The Kingdom of Boulom has been lost.
The realms have already seen what happens when the Gods and their Harbingers are left unchecked.
The Gods cannot be trusted. No one knows that better than David Williams, the leader of the Guardians tasked to protect the realm from the gods and their powerful Harbingers ever since the fall of Boulom.
Six Guardians take their pledge to leave the squabbles of kingdoms behind and live only to stop the Harbingers and protect the realm from the gods.
Serenna Morgan, a famed Crystal Mage and Guardian, struggles with the Guardian Pact when the Kingdom of Terrangus invades her home.
She’s supposed to stay out of it.
But she can’t.
When she breaks her Oath and joins in the skirmish, she earns the favor of the God of Death when the conflict escalates to an all-out war.
And he makes her an offer, one that’ll make sure she’ll never fail in her goals again.
To become his Harbinger. To partake in the ecstasy of destruction.
I’ll be honest, what first drew me to this book was the cover, and the synopsis intrigued me enough to make the purchase.
This book had an interesting premise. Serenna is one of six guardians tasked to protect the world from deadly Harbingers—mortals coerced by power to do the bidding of warring deities. As such, she is forbidden to engage in war with other nations, even when her own is under attack, and as the synopsis indicates, she can’t just sit by and watch her home burn. Breaking the Pact has far-reaching consequences that aren’t immediately apparent to anyone.
Her story is one of struggle, both with the war and with the death god. It lays a good foundation for the other characters featured, and there are several. David is the leader of the Guardians, a veteran of many battles against Harbingers and demons of various sorts. Zeen is a young soldier with a complicated history that involves Serenna. Nyfe is the half crazed general of Terrangus’ army, who also has a history with the death god. There are a few others, but those are the main players.
Initially, I liked Zeen best, then Sardonyx was introduced. I loved Sardonyx, the zephum warlord with a glorious attitude.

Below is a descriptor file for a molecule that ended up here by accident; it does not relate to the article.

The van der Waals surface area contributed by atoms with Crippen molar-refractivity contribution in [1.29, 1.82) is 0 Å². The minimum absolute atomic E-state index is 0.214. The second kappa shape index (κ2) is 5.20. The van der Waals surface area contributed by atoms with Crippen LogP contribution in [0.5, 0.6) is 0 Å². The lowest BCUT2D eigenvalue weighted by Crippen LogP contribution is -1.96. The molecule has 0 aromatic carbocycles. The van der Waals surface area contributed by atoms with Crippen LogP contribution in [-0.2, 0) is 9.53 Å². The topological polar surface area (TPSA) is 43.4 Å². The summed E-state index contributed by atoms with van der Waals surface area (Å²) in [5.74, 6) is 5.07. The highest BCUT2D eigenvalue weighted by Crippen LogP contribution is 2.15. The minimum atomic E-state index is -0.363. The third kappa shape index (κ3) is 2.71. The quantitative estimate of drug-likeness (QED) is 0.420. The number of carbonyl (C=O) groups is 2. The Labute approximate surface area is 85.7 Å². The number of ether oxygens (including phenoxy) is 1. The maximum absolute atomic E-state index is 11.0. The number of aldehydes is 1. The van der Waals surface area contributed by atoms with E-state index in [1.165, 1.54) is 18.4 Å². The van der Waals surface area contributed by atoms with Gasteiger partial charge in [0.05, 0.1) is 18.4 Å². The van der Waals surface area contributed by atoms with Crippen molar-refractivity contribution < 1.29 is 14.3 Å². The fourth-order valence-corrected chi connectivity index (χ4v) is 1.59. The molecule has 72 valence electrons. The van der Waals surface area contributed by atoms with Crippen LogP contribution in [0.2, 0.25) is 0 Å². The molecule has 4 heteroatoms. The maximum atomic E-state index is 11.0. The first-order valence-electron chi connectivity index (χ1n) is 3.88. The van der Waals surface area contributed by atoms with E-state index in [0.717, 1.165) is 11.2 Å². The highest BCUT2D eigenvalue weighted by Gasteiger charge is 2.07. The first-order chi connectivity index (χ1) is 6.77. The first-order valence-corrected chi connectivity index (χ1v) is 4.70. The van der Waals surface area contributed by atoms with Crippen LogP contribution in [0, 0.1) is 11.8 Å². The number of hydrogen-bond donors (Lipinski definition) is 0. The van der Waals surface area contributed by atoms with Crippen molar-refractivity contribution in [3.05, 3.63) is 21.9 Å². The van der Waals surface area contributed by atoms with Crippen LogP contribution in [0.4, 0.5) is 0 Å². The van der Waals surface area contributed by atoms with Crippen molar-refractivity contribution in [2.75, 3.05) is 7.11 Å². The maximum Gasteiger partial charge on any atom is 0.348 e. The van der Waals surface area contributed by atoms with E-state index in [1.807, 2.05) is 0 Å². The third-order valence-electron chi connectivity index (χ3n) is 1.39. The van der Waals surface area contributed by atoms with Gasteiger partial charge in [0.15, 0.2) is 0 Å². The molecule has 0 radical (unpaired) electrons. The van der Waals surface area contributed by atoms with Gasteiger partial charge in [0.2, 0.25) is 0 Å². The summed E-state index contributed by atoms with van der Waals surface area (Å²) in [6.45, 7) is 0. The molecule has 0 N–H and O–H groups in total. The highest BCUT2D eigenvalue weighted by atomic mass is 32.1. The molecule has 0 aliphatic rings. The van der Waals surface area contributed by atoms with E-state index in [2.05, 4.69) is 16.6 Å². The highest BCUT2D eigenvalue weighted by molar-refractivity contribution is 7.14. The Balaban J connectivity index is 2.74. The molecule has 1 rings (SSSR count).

Overall, the story was engaging and well-written, and I enjoyed the action sequences. Some of the Harbinger battles reminded me of my MMO gaming days; one person draws the attention of x monster, while the high damage group goes after the smaller (and usually annoying) helper monsters, and everyone must protect those nearly defenseless mages. Even some of the battle structures had a very raid boss-mechanics feel.
While that worked for the most part, there were a few times I wish the strategy had been presented a little differently. As they were preparing to engage the very first Harbinger for example, David rattles off a list of instructions—yes, I know he’s their leader and has the most experience—but it felt almost too structured. I would have enjoyed it a little more if one of the demons had been sighted first, and then he told the group how to handle it, rather than spouting off the instructions ahead of encountering anything at all. Maybe it’s just me, but I like a hefty dose of chaos in my battles and the early Harbinger fights didn’t really have that.
I felt the later battles were constructed much better and had a more realistic feel.
But overall, I really enjoyed the book. The worldbuilding and lore was pretty extensive, and the way the gods were portrayed (even those that may have been allies) was fascinating. I didn’t trust a single one of them—they were all out to further their own designs, and mortals were merely tools.
Platinum Tinted Darkness is listed as book one in the series, but I felt it wrapped up the storyline very well and could potentially be read as a standalone. I would like to see more of this world and its characters myself, so I’ll be watching for future works from this author.